Page:Notes and Queries - Series 11 - Volume 11.djvu/503

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118. XL JUNE 26, 1915.] NOTES AND QUERIES.


493


T. Jefferson Hogg of Norton House, Stock- ton-on-Tees. Did he leave any issue by either wife, or to whom did his property pass on his decease ? I am told his effects were sold by auction on his or his widow's decease, probably in Folkestone or Sandgate. Can any one say the exact date and the name of the auctioneer ? I am anxious to trace certain portraits by his father, James Lonr dale, which were then sold.

T. CANN HUGHES, M.A., F.S.A. Lancaster.

HYDE. One Hyde was a Justice of the Peace for the Tower Hamlets in 1787. Where can I find particulars of him ?

HORACE BLEACKLEY.

SIR JOHN AND LADY OLDMIXON. Sir John Morella Oldmixon was the son of a musician named Morella by the daughter of John Oldmixon (1673-1742), the historian. He was a lieutenant of Dragoons, and one of the gentlemen-in-waiting to the Duke of Portland during that nobleman's Lord- Lieutenancy. John Morella took the name of Oldmixon, and was knighted on 8 Sept., 1782 ('The Knights of England,' W. A. Shaw, ii. 297 ; cf. John Taylor's ' Records of my Life '). He was well known as a man of fashion, and was nicknamed " The Bath Beau " (v. John Bernard's ' Retrospections of the Stage,' ii. 31). He married Miss George, who was an actress at the Haymarket, 1783-9, and went with his wife to America, where he died in 1818 (Gent. Mag., Ixxxviii. part ii. 478).

Lady Oldmixon survived him, and is said to have kept a girls' school at Philadelphia after his death (' N. & Q.,' 3 S. xii. 76). What was her Christian name, and when did she die ? HORACE BLEACKLEY.

SCOTTISH UNIVERSITY THESES. Writing in The Aberdeen University Library Bulletin for June (ii. 739), Mr. Kellas Johnstone says :

" In the history of the evolution of university education in Scotland from archaic forms and methods, there are no objects of greater interest than the prints of the Theses annually contested by the candidates for graduation in Arts. . . .They were prepared by the regent towards the close of the four years' curriculum, and it was doubtless an important part of his business to ensure that his magistrands were well instructed how to defend them successfully in public. In its most usual form the little book begins with a title-page announcing in general terms the character of the propositions to be propugned, the name of the college and of the prseses, the date fixed for the public contest, and the imprint. Upon succeed- ing pages there follows a dedicatory and superla- tively flattering address to some influential patron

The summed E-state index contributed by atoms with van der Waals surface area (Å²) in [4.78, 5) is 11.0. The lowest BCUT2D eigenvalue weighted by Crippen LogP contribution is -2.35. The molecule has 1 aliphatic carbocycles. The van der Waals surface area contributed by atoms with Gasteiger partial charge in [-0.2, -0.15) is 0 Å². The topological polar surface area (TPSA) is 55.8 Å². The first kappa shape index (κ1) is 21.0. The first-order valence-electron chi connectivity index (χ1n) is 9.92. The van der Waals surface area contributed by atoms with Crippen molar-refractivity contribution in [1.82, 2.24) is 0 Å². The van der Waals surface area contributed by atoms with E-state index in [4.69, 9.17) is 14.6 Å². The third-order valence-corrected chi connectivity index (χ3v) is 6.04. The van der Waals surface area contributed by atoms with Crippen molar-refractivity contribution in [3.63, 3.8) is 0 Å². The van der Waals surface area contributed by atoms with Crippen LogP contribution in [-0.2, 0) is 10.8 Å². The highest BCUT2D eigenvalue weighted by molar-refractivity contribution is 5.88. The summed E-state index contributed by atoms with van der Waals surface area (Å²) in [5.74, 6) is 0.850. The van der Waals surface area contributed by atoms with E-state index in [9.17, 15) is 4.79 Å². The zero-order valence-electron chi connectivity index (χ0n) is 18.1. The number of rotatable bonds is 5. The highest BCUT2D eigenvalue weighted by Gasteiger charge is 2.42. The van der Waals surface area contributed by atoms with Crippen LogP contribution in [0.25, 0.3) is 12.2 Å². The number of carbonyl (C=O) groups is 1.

of the college, signed by the preeses and candi- dates Then come the Theses This kind

of Arts Graduation Theses seems to have been peculiar to Scotland. In the universities of the Continent of Europe each student attaining the degree contested and published his own individual

Theses How this Scottish practice began, or

when, or where, remains to be discovered. The earliest print with which I am acquainted is of the Theses propugned under William Craig, praeses, at the then recently founded University of Edinburgh, in 1599, and issued from the press of Henry Charteris. But it is certain that it was not the first of its kind, and very improbable that the system was invented there. It more likely arose in the earlier foundations of St. Andrews or Glasgow, necessitated by the desirability of following Continental custom as nearly as possible, while avoiding the difficulties and serious cost which so much printing involved."

Can any reader of * N. & Q.' cite proof that Mr. Johnstone is wrong in his assertion that the system of collective theses, with a class of candidates as respondents under a single praeses, is unknown outside of Scotland ; and that he is right in his conjecture that the Scottish system prevailed at St. Andrews or Glasgow prior to 1599 ?

P. J. ANDERSON.

University Library, Aberdeen.

" HERE WE COME GATHERING NUTS AND MAY." A child's game, played in the sixties, with singing and measured movements. The words run :

Here we come gathering nuts and may, nuts and

may, nuts and may, Here we come gathering nuts and may on a cold

and frosty morning.

Here come four dukes all dressed in blue [repeat

last four words], Here come four dukes all dressed in blue to court

your lovely daughter Sue. My daughter Sue she is too young, Ac., To understand your Spanish tongue.

Let her be old or let her be young, Ac., It is her duty, it must be done.

Stand back, stand back, your Graces three, A*.,

And take the fairest that "you see.

The fairest one that I can see

[s Mabel Mischief [or Tommy Tipcat] ; come to me .

The real name is given, and a tug-of-war ensues between the child named and the fourth duke, represented by another child.

Does any one know the author or date ? Had the words any reference to the Spanish marriage of Mary Tudor or the " Spanish Match " of the days of James I. ? Has the suggestion that nuts and may should be gathered together " on a cold and frosty morning " any reference to the vagaries of our famous weather ? B. C. S.

[See 88. v. 426; vi. 58; vii. 231; 9 S. xi. 344, 437.]